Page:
PARATROOPER, known as The Red Beret in England, is a minor effort from 1953, noteworthy only for trivia. It was the first movie produced by Albert R. Broccoli, who would grow rich and famous a decade later showcasing James Bond. His team—director Terence Young, scriptwriter Richard Maibaum, camera operator (later cinematographer) Ted Moore and stuntman (later stunt coordinator) Bob Simmons—all tagged along on the 007 bandwagon.
The story of a British paratroop unit, it stars Alan Ladd (as a Canadian to pre-soothe ruffled bowlers) in his first follow-up to his classic Shane. Though this 88-minute snore made money (supposedly $8,000,000 worldwide on a budget of $700,000) and set the producers off nicely, it was a critical comedown for Ladd, who’d bounced back with the hit western, and this indifferent flick unfortunately set an effective second-rate tone that dogged most of the insecure stars subsequent output. Some of the 19 films he’d headline for the next decade did well enough (I like Santiago! ) but none approached the quality or garnered the respect of Shane. Ironically, his biggest hit, The Carpetbaggers, was released after his death in 1964.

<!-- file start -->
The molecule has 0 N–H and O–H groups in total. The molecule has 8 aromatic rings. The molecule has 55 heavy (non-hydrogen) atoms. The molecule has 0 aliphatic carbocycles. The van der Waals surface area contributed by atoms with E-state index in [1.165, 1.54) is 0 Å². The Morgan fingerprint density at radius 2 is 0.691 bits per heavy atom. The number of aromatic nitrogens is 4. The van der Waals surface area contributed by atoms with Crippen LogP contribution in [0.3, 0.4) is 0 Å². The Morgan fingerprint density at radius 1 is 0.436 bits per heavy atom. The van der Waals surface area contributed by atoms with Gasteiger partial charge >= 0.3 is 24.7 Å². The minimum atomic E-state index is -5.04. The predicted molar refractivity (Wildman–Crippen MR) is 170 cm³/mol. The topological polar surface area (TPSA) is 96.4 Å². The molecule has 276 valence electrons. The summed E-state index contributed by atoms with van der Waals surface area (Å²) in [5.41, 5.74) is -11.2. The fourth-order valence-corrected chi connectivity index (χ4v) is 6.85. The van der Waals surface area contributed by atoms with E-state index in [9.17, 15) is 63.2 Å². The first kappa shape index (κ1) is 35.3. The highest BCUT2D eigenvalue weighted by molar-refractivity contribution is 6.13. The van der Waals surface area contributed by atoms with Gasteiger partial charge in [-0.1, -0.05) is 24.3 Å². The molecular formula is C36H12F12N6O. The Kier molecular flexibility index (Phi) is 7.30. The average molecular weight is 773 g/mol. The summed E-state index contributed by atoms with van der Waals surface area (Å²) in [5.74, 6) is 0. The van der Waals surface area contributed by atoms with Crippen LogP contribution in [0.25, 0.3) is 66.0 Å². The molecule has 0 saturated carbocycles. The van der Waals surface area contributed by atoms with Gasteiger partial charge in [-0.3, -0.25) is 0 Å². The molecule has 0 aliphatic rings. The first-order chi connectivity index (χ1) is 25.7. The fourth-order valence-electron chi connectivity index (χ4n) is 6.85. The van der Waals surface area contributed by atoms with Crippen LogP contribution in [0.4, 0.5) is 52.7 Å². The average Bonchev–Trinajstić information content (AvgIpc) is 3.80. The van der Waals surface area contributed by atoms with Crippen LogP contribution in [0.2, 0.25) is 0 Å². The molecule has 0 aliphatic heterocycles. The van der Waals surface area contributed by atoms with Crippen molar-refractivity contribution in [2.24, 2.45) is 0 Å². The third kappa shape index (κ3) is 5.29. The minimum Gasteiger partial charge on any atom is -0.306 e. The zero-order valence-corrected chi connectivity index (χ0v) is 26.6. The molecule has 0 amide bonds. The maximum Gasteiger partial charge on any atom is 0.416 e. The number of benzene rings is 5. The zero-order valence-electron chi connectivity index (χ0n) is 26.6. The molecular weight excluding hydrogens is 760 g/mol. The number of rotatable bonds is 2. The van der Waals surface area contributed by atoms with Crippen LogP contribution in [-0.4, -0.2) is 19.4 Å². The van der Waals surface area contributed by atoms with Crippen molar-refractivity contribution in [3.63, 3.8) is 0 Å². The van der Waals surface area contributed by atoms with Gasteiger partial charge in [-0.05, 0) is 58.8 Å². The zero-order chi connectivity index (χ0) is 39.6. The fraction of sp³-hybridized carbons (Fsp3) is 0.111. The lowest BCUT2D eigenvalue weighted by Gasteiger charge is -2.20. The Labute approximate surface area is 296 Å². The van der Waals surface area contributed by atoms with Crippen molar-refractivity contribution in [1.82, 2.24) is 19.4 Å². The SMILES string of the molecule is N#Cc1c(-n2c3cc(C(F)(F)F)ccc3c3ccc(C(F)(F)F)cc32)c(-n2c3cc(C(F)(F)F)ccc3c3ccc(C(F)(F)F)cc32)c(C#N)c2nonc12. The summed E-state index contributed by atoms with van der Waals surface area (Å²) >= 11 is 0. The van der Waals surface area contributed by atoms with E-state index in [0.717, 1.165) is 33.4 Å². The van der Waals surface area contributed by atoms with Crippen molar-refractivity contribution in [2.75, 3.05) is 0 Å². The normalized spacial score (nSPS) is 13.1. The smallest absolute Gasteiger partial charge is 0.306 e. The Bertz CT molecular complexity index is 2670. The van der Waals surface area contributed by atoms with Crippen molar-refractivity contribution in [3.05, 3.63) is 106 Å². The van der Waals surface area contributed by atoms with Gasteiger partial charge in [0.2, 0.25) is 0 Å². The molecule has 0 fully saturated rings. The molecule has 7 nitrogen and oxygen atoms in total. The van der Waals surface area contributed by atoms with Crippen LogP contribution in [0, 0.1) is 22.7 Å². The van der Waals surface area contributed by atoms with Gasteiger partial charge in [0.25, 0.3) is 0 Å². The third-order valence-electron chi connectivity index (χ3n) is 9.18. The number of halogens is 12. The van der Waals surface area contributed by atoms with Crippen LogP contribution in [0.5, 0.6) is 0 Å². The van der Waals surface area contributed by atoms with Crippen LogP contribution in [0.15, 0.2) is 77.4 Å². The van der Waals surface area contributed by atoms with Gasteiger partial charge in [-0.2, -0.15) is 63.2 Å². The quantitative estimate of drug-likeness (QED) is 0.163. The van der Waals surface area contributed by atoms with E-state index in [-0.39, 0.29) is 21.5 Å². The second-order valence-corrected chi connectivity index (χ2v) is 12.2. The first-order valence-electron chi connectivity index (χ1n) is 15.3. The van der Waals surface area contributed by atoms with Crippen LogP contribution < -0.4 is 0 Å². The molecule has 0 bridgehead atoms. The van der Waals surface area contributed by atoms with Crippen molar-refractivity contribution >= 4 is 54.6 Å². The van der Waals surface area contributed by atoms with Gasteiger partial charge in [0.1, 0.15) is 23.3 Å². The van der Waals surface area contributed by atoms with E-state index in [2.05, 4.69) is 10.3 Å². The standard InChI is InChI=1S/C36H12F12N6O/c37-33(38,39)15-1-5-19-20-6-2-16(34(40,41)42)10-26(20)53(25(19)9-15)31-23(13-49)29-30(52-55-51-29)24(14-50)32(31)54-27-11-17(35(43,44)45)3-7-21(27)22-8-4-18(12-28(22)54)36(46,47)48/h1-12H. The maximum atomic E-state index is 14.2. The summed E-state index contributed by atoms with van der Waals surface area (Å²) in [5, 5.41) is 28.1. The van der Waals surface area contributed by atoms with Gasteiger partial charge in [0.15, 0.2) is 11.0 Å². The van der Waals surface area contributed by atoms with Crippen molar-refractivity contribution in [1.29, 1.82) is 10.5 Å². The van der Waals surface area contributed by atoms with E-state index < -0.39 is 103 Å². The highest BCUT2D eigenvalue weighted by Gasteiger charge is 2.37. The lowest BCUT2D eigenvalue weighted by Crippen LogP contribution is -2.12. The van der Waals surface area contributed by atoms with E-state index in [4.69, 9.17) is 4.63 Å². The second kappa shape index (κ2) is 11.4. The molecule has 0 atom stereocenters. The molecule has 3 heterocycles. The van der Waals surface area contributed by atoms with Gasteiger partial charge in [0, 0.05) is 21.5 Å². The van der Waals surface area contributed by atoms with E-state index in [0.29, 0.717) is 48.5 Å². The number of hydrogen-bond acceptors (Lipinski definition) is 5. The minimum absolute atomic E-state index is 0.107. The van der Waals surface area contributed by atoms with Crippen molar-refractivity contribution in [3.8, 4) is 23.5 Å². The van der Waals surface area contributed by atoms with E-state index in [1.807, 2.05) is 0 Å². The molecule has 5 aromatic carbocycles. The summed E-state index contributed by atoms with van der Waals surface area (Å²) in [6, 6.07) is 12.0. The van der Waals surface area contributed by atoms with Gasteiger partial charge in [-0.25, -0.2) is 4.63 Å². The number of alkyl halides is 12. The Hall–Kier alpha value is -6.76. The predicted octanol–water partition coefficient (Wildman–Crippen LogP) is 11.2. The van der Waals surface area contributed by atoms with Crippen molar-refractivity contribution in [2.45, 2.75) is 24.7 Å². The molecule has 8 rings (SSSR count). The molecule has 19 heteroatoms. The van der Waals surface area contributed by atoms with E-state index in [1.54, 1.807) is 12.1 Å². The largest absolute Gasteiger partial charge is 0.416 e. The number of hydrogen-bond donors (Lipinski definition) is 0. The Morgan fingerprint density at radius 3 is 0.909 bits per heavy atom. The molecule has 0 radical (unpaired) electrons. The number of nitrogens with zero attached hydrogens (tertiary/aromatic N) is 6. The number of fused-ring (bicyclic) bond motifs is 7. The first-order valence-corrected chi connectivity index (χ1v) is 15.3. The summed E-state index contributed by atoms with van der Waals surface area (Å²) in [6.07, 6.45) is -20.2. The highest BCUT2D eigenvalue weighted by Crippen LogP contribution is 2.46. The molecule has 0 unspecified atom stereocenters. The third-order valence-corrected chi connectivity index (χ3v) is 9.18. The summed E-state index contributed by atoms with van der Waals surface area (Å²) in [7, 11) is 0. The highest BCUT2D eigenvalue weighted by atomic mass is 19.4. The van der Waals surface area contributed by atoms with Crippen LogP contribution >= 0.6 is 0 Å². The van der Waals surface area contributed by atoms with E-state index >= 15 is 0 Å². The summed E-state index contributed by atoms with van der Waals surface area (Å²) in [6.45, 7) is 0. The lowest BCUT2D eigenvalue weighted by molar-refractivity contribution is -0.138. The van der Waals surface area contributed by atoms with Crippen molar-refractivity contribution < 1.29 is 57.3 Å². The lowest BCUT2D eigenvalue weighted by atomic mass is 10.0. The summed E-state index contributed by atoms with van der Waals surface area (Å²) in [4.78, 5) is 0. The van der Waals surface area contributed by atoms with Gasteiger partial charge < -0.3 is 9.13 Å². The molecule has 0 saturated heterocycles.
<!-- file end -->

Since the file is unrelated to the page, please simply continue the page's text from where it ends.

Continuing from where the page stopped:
Maybe laying Ladd’s progressive fade onto this unexciting wanker is too much: the try-to-stay-awake story has enough drag to start with. With Leo Genn, Harry Andrews (debut), Susan Stephen, Donald Houston, Anthony Bushell, Stanley Baker, Anton Diffring, Walter Gotell.